A business magazine features them in an article and uses the term masters of the universe. After the feature article, Jim and Tony decide to branch out from distressed assets and buy a company that has been successful without being spectacular.

Jim and Tony begin their ownership by holding a company-wide meeting with employees at which they talk about the company’s wonderful financial future. This sales pitch is interrupted by Linda who asks them to reconcile these comments with their established practice of boosting profits by firing most workers. Jim evades her question. So Larry asks pointblank how many jobs will be cut. Jim looks at Tony. Tony shrugs. The meeting ends abruptly.

Masters3After studying the company’s bottom line, Jim and Tony decide that the first employees to go are Linda and Larry. They tell Sandra, the HR rep, to prepare the paperwork. She cautions against firing two of the most respected workers. Jim looks at the org chart again and concludes they are peons.

On Friday, Linda and Larry are ushered out the door. Their first port of call is an employment law attorney where they discuss wrongful termination, retaliation, and age discrimination.  The attorney has a vision of becoming famous by taking down the masters of the universe. He agrees to represent Linda and Larry.

Master2Within weeks, a third of the workforce resigns following Linda and Larry out the door. Jim and Tony are initially relieved; they only had to fire two workers. But the remaining workforce is demoralized. Within six months, the company has lost several key clients and the bottom line is tanking. Jim and Tony call a meeting with Sandra to discuss staffing levels and the status of Linda’s and Larry’s lawsuit.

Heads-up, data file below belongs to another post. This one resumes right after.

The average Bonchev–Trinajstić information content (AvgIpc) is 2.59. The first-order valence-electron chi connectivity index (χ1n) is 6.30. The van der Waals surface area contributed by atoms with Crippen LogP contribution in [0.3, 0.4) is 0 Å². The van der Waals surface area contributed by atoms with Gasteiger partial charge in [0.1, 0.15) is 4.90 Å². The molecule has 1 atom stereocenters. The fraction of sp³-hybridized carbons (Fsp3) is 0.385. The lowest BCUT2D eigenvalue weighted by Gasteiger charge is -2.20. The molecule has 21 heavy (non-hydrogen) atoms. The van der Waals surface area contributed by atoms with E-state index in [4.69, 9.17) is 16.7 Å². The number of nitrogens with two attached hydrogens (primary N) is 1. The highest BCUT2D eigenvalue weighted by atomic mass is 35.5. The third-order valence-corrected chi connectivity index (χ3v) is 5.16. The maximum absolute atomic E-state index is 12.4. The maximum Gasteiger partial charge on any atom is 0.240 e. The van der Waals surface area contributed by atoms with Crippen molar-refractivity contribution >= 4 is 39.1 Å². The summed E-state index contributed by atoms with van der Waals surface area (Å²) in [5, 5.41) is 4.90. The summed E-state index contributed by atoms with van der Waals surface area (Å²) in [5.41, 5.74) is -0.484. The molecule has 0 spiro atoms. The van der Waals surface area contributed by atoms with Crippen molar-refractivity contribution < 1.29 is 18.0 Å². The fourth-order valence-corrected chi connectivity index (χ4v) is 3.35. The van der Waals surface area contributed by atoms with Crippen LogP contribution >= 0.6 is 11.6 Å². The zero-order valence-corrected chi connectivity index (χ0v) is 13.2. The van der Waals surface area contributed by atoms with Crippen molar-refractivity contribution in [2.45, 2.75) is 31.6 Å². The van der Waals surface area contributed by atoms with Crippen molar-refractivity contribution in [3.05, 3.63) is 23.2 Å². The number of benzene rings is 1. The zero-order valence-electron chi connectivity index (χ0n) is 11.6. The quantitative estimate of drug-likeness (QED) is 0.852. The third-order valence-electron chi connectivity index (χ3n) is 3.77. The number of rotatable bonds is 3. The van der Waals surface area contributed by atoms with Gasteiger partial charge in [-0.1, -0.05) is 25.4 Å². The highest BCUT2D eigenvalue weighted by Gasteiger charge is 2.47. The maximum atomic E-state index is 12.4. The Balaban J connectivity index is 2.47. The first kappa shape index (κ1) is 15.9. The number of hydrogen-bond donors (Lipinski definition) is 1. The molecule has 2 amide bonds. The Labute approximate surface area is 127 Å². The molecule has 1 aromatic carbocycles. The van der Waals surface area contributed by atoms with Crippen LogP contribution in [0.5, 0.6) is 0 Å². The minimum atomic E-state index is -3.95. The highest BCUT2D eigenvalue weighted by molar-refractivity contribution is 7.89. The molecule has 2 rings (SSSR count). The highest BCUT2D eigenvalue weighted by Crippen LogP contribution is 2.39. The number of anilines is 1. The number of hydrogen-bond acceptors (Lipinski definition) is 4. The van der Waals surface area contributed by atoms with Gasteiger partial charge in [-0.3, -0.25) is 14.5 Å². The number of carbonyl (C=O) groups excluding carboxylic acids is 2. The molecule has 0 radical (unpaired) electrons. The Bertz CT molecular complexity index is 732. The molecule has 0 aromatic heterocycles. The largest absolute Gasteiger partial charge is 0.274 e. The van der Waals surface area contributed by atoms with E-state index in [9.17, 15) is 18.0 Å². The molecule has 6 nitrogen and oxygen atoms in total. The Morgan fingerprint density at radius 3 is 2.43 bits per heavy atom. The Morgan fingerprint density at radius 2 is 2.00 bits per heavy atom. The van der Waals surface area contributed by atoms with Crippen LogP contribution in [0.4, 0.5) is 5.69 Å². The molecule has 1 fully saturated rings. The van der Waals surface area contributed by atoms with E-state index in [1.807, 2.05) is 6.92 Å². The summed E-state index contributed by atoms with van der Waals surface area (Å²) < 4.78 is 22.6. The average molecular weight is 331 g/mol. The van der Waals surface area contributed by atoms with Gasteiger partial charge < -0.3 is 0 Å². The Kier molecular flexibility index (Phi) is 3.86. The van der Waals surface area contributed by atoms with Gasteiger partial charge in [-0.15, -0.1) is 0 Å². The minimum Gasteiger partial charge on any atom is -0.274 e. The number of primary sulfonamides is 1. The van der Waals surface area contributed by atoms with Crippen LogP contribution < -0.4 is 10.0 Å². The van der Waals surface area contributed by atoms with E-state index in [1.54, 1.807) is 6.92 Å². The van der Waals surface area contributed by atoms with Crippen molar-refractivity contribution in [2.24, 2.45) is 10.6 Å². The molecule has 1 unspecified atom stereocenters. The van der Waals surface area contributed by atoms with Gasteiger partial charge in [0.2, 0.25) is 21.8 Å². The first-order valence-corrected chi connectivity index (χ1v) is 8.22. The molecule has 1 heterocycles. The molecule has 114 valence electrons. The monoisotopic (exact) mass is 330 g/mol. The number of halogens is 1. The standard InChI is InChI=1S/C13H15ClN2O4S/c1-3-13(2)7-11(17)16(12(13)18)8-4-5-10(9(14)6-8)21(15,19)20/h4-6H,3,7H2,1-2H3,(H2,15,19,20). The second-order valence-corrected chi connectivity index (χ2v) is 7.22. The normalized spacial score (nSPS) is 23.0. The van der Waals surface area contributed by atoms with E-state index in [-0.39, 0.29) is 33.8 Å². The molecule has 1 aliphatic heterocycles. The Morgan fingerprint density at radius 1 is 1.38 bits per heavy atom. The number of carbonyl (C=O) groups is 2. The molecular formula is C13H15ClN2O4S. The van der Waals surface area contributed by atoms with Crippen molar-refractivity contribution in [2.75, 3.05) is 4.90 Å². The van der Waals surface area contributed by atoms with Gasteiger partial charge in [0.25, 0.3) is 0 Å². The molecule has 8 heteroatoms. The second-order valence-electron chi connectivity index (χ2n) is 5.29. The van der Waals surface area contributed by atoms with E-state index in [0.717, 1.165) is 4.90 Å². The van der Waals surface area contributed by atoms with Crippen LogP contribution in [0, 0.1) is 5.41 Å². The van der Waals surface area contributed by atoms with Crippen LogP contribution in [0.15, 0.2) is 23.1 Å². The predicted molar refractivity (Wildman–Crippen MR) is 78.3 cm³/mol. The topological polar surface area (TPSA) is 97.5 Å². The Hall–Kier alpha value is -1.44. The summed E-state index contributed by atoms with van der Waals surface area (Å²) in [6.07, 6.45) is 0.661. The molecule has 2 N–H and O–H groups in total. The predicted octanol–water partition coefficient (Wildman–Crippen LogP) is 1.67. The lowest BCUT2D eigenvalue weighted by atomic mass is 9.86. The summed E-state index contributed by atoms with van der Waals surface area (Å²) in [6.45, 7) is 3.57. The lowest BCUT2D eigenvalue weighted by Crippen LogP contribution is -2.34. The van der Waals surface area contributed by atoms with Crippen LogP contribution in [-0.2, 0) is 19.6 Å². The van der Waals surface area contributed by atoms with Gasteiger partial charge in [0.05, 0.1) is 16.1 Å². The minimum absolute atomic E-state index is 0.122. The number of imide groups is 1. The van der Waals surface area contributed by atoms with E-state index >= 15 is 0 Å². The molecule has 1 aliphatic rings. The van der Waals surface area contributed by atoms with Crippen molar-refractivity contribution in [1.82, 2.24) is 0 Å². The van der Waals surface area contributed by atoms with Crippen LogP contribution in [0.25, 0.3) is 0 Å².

What should Sandra tell them?

  1. She can say that she warned them that firing Linda and Larry would have dire consequences.
  2. She can tell them that as masters of the universe, she expects them to solve their own problems.
  3. She can hand in her resignation, having already received several job offers.

The above scenario is exaggerated but may seem familiar to anyone who has experienced a change in ownership at an employer. Creating a plan with HR for handling inevitable layoffs can smooth the transition. It is also helpful to see employees as more than just a cost to the bottom line.

If your company is struggling with HR issues, Corporate Compliance Risk Advisor can help you create HR policies that are appropriate for your company’s size and then serve as a resource to your staff as the policies are implemented.

 

Join the HR Compliance Jungle today. Click here!

Ebook Link:  https://njshirk12.files.wordpress.com/2015/03/skh-employee-theft.pdf

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What Are We Thankful For?

Another update from the Jungle….
image049Nicole, the HR manager, had a scary Halloween with underclad co-workers and a wild Veteran’s Day that ended with claims of discrimination. She is finding it increasingly difficult to boost morale among her fellow employees. She’s trying to boost morale because her co-workers are disenchanted after years of no pay raises and limited opportunities for promotions.

Her newest morale booster is a Thanksgiving lunch. She even convinces the company’s president to pay for the turkey and dressing. Now all she has to do is convince her co-workers to bring side dishes and prepare to have fun. She tapes a sign-up sheet to the refrigerator in the break room.

Before anyone can sign up, Steve stops by her office to demand beer with lunch. Nicole vetoes alcohol, as usual. She tells Steve that he seems unhappy and asks if he’d be happier working for another type of employer, such as a honkytonk or a house of ill repute in the Nevada desert.image051

Then Monica pops into Nicole’s office to announce that she has just become a vegan because living off animals is disgusting. Monica wants vegan-acceptable food at the Thanksgiving lunch. Nicole replies that Monica can bring a side dish that satisfies her new dietary requirements, as long as it’s not kale or cabbage or a similarly aromatic vegetable.